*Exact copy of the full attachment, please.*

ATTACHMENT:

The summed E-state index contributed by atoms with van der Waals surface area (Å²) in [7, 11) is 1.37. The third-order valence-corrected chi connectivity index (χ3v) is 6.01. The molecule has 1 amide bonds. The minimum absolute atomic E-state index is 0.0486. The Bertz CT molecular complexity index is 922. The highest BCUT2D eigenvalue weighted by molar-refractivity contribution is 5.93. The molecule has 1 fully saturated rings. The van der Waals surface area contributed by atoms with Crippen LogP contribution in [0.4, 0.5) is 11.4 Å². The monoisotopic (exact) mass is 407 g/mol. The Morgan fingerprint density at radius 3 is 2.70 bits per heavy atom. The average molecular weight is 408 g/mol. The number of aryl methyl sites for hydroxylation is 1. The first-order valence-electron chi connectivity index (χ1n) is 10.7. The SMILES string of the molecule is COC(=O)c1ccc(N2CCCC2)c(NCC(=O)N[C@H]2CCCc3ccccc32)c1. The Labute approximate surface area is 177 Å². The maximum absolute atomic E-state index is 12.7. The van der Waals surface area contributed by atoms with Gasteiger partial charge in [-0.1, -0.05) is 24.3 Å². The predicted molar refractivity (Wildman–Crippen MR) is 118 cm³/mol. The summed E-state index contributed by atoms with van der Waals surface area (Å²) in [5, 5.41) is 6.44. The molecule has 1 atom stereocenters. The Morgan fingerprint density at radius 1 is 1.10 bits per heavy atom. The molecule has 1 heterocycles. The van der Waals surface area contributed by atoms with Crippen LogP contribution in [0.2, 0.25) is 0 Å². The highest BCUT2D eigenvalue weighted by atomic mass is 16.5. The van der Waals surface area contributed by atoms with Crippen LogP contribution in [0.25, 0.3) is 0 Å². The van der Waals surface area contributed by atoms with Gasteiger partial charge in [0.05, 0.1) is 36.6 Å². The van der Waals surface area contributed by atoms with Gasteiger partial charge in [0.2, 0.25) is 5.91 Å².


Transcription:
The summed E-state index contributed by atoms with van der Waals surface area (Å²) in [7, 11) is 1.37. The third-order valence-corrected chi connectivity index (χ3v) is 6.01. The molecule has 1 amide bonds. The minimum absolute atomic E-state index is 0.0486. The Bertz CT molecular complexity index is 922. The highest BCUT2D eigenvalue weighted by molar-refractivity contribution is 5.93. The molecule has 1 fully saturated rings. The van der Waals surface area contributed by atoms with Crippen LogP contribution in [0.4, 0.5) is 11.4 Å². The monoisotopic (exact) mass is 407 g/mol. The Morgan fingerprint density at radius 3 is 2.70 bits per heavy atom. The average molecular weight is 408 g/mol. The number of aryl methyl sites for hydroxylation is 1. The first-order valence-electron chi connectivity index (χ1n) is 10.7. The SMILES string of the molecule is COC(=O)c1ccc(N2CCCC2)c(NCC(=O)N[C@H]2CCCc3ccccc32)c1. The Labute approximate surface area is 177 Å². The maximum absolute atomic E-state index is 12.7. The van der Waals surface area contributed by atoms with Gasteiger partial charge in [-0.1, -0.05) is 24.3 Å². The predicted molar refractivity (Wildman–Crippen MR) is 118 cm³/mol. The summed E-state index contributed by atoms with van der Waals surface area (Å²) in [5, 5.41) is 6.44. The molecule has 1 atom stereocenters. The Morgan fingerprint density at radius 1 is 1.10 bits per heavy atom. The molecule has 1 heterocycles. The van der Waals surface area contributed by atoms with Crippen LogP contribution in [0.2, 0.25) is 0 Å². The highest BCUT2D eigenvalue weighted by atomic mass is 16.5. The van der Waals surface area contributed by atoms with Crippen LogP contribution in [0.25, 0.3) is 0 Å². The van der Waals surface area contributed by atoms with Gasteiger partial charge in [0.05, 0.1) is 36.6 Å². The van der Waals surface area contributed by atoms with Gasteiger partial charge in [0.2, 0.25) is 5.91 Å².